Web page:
A New Home for Mortise & Tenon Magazine

Featured

Today’s guest post comes from Joshua A Klein, a talented furniture conservator/maker from the Maine coast and the brainchild behind Mortise & Tenon Magazine

We have enjoyed working with Joshua over the past year and are delighted and grateful to have him write (and photograph!) for the Green Mountain Timber Frames blog. Our whole team has poured over his publications and we can not recommend his work strongly enough to our fellow woodworkers and kindred spirits in appreciation of yesteryear’s craftsman. It has been a true honor to collaborate with Joshua, his family, and his team. 

Mortise and Tenon Timber Frame Shop Rafters Ridge Pole-14

The GMTF team along with the crew from Mortise & Tenon, in front of the future Mortise & Tenon headquarters

It’s long been a dream of mine to have an antique timber frame workshop to build furniture in. Sure, I could have built a brand-new stick-frame shop and hid the frame underneath boards but as a period furniture maker and conservator, I revere historic craftsmanship. I find it inspiring to work at my craft while surrounded by tool marks left behind by artisans 200 years ago. The awe-inspiring craftsmanship of our ancestors was something I wanted to connect to in the deepest way. I wanted to be immersed in it.

When it came time to put up a new workshop/headquarters for my publication, Mortise & Tenon Magazine, I sought out a hand-hewn frame from Green Mountain Timber Frames. The 24’ x 26’ beech and chestnut frame was built in Pawlet, Vermont around the year 1800.

About a year ago, Luke purchased the neglected house and he and his crew carefully disassembled it for restoration. The frame was in great shape with the exception of the rafters and ridge beam, which suffered fire and leak damage. I went down to see the frame in person this July and became even more excited about it. This frame is absolutely gorgeous. 

Luke and I discussed how to rebuild the damaged rafter system. I told him I wanted old material, as close to the original roof system as possible. He did some digging and came up with a five-sided pine ridge beam as well as round cedar rafters from a barn in Addison, Vermont, virtually identical to the original.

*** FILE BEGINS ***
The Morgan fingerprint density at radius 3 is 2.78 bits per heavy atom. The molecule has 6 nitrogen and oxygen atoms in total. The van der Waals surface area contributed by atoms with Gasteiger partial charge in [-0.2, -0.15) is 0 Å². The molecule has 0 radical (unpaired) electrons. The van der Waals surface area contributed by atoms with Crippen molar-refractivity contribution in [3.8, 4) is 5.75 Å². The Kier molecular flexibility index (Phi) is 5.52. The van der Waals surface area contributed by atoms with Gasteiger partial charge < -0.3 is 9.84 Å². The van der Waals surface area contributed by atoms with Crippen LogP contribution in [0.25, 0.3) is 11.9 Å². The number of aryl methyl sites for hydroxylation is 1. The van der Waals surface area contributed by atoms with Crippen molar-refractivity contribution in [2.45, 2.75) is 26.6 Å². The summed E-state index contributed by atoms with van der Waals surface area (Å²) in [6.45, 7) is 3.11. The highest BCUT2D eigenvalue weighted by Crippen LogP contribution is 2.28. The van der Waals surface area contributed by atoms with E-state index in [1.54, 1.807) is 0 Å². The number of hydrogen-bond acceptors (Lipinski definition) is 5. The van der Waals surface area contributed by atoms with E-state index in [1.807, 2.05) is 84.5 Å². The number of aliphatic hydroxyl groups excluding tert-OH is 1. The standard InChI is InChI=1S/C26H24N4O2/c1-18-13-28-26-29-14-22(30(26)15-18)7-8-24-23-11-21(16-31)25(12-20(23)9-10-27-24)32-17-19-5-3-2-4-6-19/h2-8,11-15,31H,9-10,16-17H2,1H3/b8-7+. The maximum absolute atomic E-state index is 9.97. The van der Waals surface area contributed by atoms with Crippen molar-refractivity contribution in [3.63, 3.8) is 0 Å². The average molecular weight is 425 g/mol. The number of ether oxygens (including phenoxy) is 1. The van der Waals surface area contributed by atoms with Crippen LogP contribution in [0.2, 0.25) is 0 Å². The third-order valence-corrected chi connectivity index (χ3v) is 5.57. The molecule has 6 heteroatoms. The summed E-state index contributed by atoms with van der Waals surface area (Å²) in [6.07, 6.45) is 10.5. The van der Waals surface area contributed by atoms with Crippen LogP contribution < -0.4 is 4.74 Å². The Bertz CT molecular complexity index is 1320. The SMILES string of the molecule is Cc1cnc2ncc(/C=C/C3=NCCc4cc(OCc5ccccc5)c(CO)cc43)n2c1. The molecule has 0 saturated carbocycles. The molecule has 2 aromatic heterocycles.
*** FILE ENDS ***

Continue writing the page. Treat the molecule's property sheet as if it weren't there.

He and his crew replicated the original roof system using these reclaimed materials. They took great care to leave the original surfaces unmarred. They also de-nailed and washed all the 1-1/4”-thick sheathing. As Luke put it, “There is nothing like the patina of old boards.” I totally agree.

Mortise and Tenon Timber Frame Shop Sheathing-9

The five-sided ridge beam and rafters are wonderfully matched to the style and size of the original.

Raising the Frame

This September, Luke and his crew brought the restored frame up to my place in MidCoast Maine. Matt lifted the assembled bents with the telehandler as Luke directed it into the mortises. It was incredible to watch these two work together. Their subtle but effective communication showed that they’ve been doing this a long time. As each tenon slipped seamlessly into its mortise, I couldn’t help but think about how well the resurrection of this frame honored the original makers.

Mortise_and_Tenon_Timber_Frame_Shop_Raising_Bents_Day_Two-12

The final gable bent is set into place

Mortise and Tenon Shop Building Timber Frame Raising Day Three-13

John trims the excess length off the oak pegs

The whole team got involved with the methodical placement of the rafters. Luke said the first pair of rafters is the hardest, especially when they have diagonal braces and a collar tie to be installed along with them. After the first gable end was secured, the rest dropped into place without issue. As they worked through down the ridge, the manual lift helped stabilize it and hold it at the optimum height (decreasing as they went along). The whole process took several hours of careful adjustments and minor paring of the tails that were a hair too wide for their pockets.

Mortise and Tenon Timber Frame Shop Rafters Ridge Pole-6

The first pair of rafters being set, and pegs driven into the rafter braces

By midafternoon that day, the last gable was installed. We drove the final pegs into the joinery and the crew made tiny adjustments before the ceremonial tacking of the evergreen bough onto the ridge.

Mortise_and_Tenon_Timber_Frame_Shop_Rafters_Ridge_Pole-16

Placing an evergreen bough on a newly raised timber frame is an ancient tradition, meant to respect the trees from which the frame was built.

The next day, we nailed gorgeous 200-year-old hemlock roof sheathing in place. Because the crew had already cut, fit, and labeled the boards before bringing them up, the installation process went quickly. The patina in these boards is sacred to this crew. Because they work so hard to de-nail, power wash, repair, and straighten edges, they are very careful not to scratch the beautiful interior show surfaces.

Finishing the Shop